Meditation was the catalyst that led to a total transformation in Ellie Burrows’ life, helping her overcome a health scare and leading her to found MNDFL, New York’s first drop-in meditation studio. But one of the most important things she learned during her meditation journey was that you can’t just meditate here and there for however long you want: you need to have a specific structure around your practice. When Burrows sat down with WellBe, she shared the principles that underlie this structure: what she calls the four C’s.
Beginning a meditation practice can be daunting. A lot of people feel like they don’t even know where to start, or they’ll begin a practice but not notice any changes and feel like they must be doing it “wrong.” According to Burrows, the key to implementing a meditation practice and reaping the benefits lies in the four C’s, which are:
Commitment to practice
Consistency with which you practice
Let’s break down what each of these means:
Commitment. In order for meditation to “work” for you, you need to be willing to stick with it. You also need to be willing to prioritize it over other things, and make time and space for it in your life. You can’t do any of this without a solid commitment to your practice.
Consistency. “If you really want to see the benefits of practicing meditation,” says Burrows, “you have to practice for a consistent amount of time.” She defines this as setting aside a specific amount of time in your day, every day, to practice. That might start off at five minutes a day, then build to ten minutes, then 20. But, says Burrows, even if it never gets to 20, “just that consistency of setting aside time and practicing, you’ll begin to see benefits from your practice.”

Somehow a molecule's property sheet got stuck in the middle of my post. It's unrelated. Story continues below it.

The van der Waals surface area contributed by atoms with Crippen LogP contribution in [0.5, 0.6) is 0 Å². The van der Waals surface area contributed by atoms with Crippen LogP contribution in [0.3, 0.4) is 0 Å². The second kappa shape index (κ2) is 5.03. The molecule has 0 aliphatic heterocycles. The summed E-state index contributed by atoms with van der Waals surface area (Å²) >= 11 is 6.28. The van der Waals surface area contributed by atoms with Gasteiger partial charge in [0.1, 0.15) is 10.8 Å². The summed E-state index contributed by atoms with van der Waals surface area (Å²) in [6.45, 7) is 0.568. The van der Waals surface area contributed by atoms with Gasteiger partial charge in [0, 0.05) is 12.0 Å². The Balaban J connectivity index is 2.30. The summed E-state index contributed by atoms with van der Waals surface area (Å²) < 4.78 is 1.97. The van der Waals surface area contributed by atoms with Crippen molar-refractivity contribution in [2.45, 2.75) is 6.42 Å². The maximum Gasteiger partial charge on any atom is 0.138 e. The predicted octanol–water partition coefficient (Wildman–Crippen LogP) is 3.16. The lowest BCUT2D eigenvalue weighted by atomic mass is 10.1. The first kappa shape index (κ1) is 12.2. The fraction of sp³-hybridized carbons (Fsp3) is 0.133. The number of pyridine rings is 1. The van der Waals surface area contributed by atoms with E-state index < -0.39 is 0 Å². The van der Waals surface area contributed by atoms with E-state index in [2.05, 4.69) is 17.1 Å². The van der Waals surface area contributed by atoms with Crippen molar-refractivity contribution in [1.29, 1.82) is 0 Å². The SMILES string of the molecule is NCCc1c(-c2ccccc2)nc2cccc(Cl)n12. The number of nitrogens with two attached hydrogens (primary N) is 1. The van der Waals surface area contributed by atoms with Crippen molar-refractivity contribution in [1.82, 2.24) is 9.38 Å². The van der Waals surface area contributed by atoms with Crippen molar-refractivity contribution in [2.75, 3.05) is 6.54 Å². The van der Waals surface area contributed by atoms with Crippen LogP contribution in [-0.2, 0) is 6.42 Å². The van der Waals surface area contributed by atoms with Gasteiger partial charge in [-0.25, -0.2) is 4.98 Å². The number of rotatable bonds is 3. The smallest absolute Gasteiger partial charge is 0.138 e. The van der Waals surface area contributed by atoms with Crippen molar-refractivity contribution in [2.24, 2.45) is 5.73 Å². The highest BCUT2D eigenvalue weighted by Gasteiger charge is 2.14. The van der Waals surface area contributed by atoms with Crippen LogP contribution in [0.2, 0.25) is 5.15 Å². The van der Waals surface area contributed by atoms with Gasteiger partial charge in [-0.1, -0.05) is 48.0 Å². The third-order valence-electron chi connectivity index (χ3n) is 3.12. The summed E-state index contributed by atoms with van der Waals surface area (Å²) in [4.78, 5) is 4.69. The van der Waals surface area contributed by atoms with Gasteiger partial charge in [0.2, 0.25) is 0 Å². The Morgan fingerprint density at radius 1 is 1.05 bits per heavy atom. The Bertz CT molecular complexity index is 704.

Cumulative Benefits: Once you make the commitment to meditate consistently, the cumulative benefits will start to add up. You’ll find that these benefits build on one another — maybe the meditation helps you sleep better, which leads to you beginning your day in a calmer and more restful state; or maybe your new ability to quell your own anxiety makes those around you feel more at ease, which creates a cycle of peacefulness. Either way, the first two C’s are essential to reap these cumulative benefits.
Choice: She explains that when you practice, your mind goes down a rabbithole of thoughts, and it’s your job to gently and without judgment dismiss those thoughts and return to your breath. This very cycle — noticing that your mind has wandered, and bringing it back — builds an awareness between you and your consciousness, says Burrows. This awareness, in turn, seeps into different aspects of your life.
When something happens that triggers an angry or upset response, like an irritating email or your spouse forgetting to do a household chore, “your body is feeling the chemical reaction as if a tiger were attacking you.” Meditation, and the increased awareness that it builds, allows you to understand that you’re not, in fact, being attacked by a tiger. You can see that your mind is going all over the place, and this recognition gives you the power to make a choice about how to respond, rather than entering into a state of fight-or-flight where you just react or lash out.
“I can feel my choice, that I can be more open-hearted in this situation,” says Burrows. “I can show myself more compassion, the human in front of me more compassion, and maybe choose a kinder way forward.”
Watch our full interview with Burrows to hear about the benefits of group meditation, why we live in a post-tech world, and the health scare that led her to found MNDFL.